A Stumble Instead of the Next Step
In a way, the ending they scripted for themselves was apropos. The Wizards lost another game they should have won, making that 33 or so on the season and three alone in this riveting, crazy series that ended in six games last night before the team's absolutely gutted and dejected legions.
The truth about the District's basketball team: LeBron's Young Guns take it, 4 games to 2, over Gilbert and the Giveaways.
The immediate pain was obvious: The Wizards lost the opportunity to force the franchise's first Game 7 since 1979 with yet another last-second loss, a resilient but ultimately unsuccessful effort that denied them a shot to meet the Detroit Pistons, the league's best team, in the second round.
Long-term, what Eddie Jordan's club failed to do last night at the throaty Verizon Center bordered on seminal.
This was the first elimination game of the Gilbert Arenas era, the first real measurement of how far this franchise has come post-Michael Jordan.
Miami's sweep in the second round a year ago didn't count because there was never a moment when the Wizards appeared like they could win the series. As riveting and historical as the Chicago series was, the Bulls never had a chance to close the Wizards out in that six-game series.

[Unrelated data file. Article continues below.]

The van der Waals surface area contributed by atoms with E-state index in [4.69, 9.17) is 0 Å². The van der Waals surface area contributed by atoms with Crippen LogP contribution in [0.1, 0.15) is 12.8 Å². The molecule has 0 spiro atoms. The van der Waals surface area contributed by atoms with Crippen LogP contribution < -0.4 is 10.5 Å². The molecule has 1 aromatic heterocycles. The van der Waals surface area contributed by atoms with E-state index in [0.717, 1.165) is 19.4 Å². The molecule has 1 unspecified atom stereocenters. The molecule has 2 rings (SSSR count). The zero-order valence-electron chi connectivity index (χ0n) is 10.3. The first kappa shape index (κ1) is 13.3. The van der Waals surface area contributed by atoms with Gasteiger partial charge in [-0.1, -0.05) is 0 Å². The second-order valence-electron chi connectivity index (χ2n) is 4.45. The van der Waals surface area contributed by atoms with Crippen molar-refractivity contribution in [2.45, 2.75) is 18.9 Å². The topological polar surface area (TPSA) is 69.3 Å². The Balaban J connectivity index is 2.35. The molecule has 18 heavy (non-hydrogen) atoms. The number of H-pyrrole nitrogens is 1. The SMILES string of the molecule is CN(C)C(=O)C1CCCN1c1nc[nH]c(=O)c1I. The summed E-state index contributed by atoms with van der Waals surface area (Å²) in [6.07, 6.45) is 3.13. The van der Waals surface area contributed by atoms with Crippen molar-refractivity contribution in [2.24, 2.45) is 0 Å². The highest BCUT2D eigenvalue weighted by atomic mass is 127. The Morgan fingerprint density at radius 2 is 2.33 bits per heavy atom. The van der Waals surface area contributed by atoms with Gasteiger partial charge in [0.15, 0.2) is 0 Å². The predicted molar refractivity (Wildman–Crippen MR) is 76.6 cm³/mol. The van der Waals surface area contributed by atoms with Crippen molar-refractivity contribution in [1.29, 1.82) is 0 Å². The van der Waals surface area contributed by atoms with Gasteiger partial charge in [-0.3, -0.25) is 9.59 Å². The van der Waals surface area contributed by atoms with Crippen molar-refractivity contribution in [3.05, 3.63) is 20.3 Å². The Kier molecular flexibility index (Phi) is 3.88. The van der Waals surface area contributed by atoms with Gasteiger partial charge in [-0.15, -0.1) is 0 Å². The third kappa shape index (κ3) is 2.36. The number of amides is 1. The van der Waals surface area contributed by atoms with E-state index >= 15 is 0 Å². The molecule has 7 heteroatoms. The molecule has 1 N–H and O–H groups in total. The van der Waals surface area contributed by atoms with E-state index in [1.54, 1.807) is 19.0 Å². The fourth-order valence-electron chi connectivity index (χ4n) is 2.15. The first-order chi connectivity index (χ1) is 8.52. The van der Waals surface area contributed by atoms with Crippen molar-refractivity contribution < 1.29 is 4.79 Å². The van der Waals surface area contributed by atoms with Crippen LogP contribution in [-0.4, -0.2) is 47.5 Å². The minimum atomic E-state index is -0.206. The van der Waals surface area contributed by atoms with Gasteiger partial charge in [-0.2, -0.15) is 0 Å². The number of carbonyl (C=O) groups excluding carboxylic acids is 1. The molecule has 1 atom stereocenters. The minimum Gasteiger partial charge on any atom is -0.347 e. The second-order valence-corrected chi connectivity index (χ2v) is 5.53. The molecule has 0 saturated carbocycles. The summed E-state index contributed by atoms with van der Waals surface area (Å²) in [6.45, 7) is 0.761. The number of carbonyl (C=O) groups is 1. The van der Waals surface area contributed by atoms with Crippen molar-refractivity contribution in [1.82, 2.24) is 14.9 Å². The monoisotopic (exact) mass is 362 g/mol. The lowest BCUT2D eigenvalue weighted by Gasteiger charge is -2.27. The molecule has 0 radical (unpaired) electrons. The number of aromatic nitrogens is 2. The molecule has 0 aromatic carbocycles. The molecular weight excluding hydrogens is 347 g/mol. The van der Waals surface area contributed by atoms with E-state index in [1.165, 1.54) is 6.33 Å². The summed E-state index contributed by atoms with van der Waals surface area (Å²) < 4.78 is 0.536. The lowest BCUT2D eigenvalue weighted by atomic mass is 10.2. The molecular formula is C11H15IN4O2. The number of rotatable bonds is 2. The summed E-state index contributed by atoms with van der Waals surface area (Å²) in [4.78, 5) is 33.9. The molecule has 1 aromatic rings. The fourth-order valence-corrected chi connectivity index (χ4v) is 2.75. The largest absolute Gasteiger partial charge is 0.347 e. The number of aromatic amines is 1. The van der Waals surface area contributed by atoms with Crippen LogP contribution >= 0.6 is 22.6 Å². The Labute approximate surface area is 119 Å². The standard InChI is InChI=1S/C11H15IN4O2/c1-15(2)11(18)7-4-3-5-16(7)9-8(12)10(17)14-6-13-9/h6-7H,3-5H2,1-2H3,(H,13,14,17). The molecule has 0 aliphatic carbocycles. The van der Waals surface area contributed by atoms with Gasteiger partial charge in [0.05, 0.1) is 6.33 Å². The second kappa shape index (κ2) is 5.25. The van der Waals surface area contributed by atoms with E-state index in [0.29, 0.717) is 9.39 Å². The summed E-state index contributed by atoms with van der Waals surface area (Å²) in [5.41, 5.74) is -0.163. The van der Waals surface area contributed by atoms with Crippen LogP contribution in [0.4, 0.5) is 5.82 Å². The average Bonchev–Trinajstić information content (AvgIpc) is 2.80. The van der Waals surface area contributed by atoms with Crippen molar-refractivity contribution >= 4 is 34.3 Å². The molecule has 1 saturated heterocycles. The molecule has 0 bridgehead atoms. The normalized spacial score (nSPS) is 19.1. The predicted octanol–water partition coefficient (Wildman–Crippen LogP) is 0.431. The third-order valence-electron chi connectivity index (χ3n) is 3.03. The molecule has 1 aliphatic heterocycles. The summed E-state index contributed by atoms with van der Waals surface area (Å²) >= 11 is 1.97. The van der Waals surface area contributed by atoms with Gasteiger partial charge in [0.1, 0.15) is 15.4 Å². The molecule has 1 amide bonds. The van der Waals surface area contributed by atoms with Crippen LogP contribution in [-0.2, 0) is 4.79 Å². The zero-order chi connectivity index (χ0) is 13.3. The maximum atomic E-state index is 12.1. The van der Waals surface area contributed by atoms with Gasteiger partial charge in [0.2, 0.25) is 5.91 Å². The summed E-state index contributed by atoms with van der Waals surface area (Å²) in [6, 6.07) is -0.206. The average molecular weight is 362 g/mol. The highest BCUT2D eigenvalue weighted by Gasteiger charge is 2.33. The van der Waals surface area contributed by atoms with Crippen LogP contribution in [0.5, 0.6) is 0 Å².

LeBron James's team did have that chance. They closed like the Wizards could not in Games 3, 5 and 6.
Because so much urgency went into prolonging the season, Game 6 should have been a significant step in building a contender. The Wizards did not fold, but they led 83-75 late in the fourth quarter and had numerous opportunities to put away the game in overtime. Arenas, their star, could not, careening two free throws off the rim in the final seconds.
Argue all you want that Arenas finally built a national profile for himself the past two weeks. You'll get no push-back here. He made it clear he is one of the league's top 15 players. It says here he is probably the 10th or 11th best.
Scoring in flurries, he averaged nearly 34 points per game coming into Game 6. And then there was the Shot That Was Supposed to Sink Cleveland, a 31-foot three-pointer that forced the extra period.
Arenas made nearly ever big shot he needed to in the fourth quarter. Arenas was good enough that Eastern Conference coaches should be ashamed for leaving him off their all-star ballots. But he missed his final two free throws of the season, the most important free throws of his career. Karl Malone never lived down the free throws he missed against Chicago in the 1997 Finals.
"The basketball gods weren't with us in this series," Arenas said afterward.